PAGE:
• Expand funding for the Commerce Department’s Regional Innovation Center as well as Energy and Treasury Department programs designed to spur regional economic growth via the development of clean energy and sustainable transportation technologies. Re-fund the Labor Department’s job training programs addressing green jobs and adjustment for dislocated military workers.
• Restore several effective post-Cold War military downsizing programs focused on developing civilian uses for existing military technology.
• Initiate new programs responding to current conditions. This includes a National Network for Manufacturing that would earmark funds for environmentally sustainable clean energy, lightweight materials and efficient appliances, lights, computers and transportation, while also increasing the role for communities and workers in creating and sharing the gains of the innovations. Expand the current GI Bill to expand benefits for vocational training. Pass the Veteran Employment Assistance Act to help veteran-owned small businesses.
Some of these proposals would directly help Lockheed workers and Akron right now. Others are more long-term opportunities to transfer from what has been acknowledged or not as a national military industrial policy to a civilian one geared to sustainable and sensible energy, transportation and other sectors. The time for this is long overdue.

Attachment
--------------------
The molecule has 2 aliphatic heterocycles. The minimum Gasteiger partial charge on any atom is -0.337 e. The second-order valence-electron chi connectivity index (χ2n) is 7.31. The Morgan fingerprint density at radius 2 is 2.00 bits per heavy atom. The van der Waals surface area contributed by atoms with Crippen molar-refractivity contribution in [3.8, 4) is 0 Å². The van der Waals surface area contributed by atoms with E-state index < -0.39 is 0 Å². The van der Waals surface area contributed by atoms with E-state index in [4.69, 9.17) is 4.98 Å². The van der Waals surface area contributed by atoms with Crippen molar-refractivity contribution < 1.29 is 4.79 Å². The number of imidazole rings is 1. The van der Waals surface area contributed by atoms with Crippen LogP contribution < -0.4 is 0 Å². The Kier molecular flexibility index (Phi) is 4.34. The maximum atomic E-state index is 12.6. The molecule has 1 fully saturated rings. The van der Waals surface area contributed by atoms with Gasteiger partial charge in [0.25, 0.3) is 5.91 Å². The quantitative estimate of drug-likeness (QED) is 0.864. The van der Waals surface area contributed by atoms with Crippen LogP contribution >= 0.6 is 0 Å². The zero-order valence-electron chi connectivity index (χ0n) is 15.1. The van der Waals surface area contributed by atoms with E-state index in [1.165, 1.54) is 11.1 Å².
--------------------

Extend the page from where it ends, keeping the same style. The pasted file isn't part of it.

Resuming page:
Northeast Ohio American Friends Service Committee
Description of work in preventing the privatization/corporatization of Akron’s water/sewer system is featured in the latest issue of Sojourners
The Great American Water Crisis
Why it’s perfectly legitimate for citizens to advocate for city council resolutions (as well as organize citizen initiative campaigns) to address national issues. Let’s keep those council resolutions and citizen initiatives calling for an end to corporate personhood and money as speech coming!
“City councilors and members of boards of supervisors take an oath to support the Constitution of the United States. Cities and towns routinely send petitions to Congress for all kinds of requests. This is allowed under Clause 3, Rule XII, Section 819, of the Rules of the House of Representatives. This clause is routinely used to accept petitions from cities, and memorials from states. The same is established in the Jefferson Manual, the rulebook for the House originally written by Thomas Jefferson for the Senate. In 1967, a court in California ruled (Farley v. Healey, 67 Cal.2d 325) that ‘one of the purposes of local government is to represent its citizens before the Congress, the Legislature, and administrative agencies in matters over which the local government has no power. Even in matters of foreign policy it is not uncommon for local legislative bodies to make their positions known.’